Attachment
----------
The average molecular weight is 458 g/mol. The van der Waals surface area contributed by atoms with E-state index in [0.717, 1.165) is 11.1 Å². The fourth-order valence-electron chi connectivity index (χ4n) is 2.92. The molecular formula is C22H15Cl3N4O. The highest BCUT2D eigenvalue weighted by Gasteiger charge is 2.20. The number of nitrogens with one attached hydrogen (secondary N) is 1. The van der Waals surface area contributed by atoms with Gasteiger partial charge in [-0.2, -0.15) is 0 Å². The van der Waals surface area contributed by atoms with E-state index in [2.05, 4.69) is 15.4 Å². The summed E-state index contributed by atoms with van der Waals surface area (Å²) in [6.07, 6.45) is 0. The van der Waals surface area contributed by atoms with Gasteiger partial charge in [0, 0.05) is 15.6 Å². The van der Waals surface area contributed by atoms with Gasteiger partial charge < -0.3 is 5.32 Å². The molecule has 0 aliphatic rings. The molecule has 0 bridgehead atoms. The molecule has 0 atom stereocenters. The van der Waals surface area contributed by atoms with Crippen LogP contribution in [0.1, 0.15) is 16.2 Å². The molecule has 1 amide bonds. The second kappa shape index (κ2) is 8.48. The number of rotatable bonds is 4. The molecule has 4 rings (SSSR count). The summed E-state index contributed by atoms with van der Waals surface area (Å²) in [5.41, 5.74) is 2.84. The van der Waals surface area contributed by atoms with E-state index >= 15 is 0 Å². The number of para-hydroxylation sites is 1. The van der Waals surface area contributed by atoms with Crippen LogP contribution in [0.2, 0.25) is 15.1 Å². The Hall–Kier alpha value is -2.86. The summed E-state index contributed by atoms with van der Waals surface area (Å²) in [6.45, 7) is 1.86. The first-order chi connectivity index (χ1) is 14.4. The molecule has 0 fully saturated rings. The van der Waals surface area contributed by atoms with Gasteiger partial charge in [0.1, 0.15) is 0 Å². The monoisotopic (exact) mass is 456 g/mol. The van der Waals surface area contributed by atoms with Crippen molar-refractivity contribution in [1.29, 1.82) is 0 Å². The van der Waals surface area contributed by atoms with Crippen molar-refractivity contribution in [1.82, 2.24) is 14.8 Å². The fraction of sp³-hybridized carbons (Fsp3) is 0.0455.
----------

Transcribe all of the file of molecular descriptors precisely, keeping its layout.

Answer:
The average molecular weight is 458 g/mol. The van der Waals surface area contributed by atoms with E-state index in [0.717, 1.165) is 11.1 Å². The fourth-order valence-electron chi connectivity index (χ4n) is 2.92. The molecular formula is C22H15Cl3N4O. The highest BCUT2D eigenvalue weighted by Gasteiger charge is 2.20. The number of nitrogens with one attached hydrogen (secondary N) is 1. The van der Waals surface area contributed by atoms with Gasteiger partial charge in [-0.2, -0.15) is 0 Å². The van der Waals surface area contributed by atoms with E-state index in [2.05, 4.69) is 15.4 Å². The summed E-state index contributed by atoms with van der Waals surface area (Å²) in [6.07, 6.45) is 0. The van der Waals surface area contributed by atoms with Gasteiger partial charge in [0, 0.05) is 15.6 Å². The van der Waals surface area contributed by atoms with Gasteiger partial charge < -0.3 is 5.32 Å². The molecule has 0 aliphatic rings. The molecule has 0 bridgehead atoms. The molecule has 0 atom stereocenters. The van der Waals surface area contributed by atoms with Crippen LogP contribution in [0.1, 0.15) is 16.2 Å². The molecule has 1 amide bonds. The second kappa shape index (κ2) is 8.48. The number of rotatable bonds is 4. The molecule has 4 rings (SSSR count). The summed E-state index contributed by atoms with van der Waals surface area (Å²) in [5.41, 5.74) is 2.84. The van der Waals surface area contributed by atoms with E-state index >= 15 is 0 Å². The number of para-hydroxylation sites is 1. The van der Waals surface area contributed by atoms with Crippen LogP contribution in [0.2, 0.25) is 15.1 Å². The Hall–Kier alpha value is -2.86. The summed E-state index contributed by atoms with van der Waals surface area (Å²) in [6.45, 7) is 1.86. The first-order chi connectivity index (χ1) is 14.4. The molecule has 0 fully saturated rings. The van der Waals surface area contributed by atoms with Gasteiger partial charge in [0.1, 0.15) is 0 Å². The monoisotopic (exact) mass is 456 g/mol. The van der Waals surface area contributed by atoms with Crippen molar-refractivity contribution in [1.29, 1.82) is 0 Å². The van der Waals surface area contributed by atoms with Crippen molar-refractivity contribution in [1.82, 2.24) is 14.8 Å². The fraction of sp³-hybridized carbons (Fsp3) is 0.0455.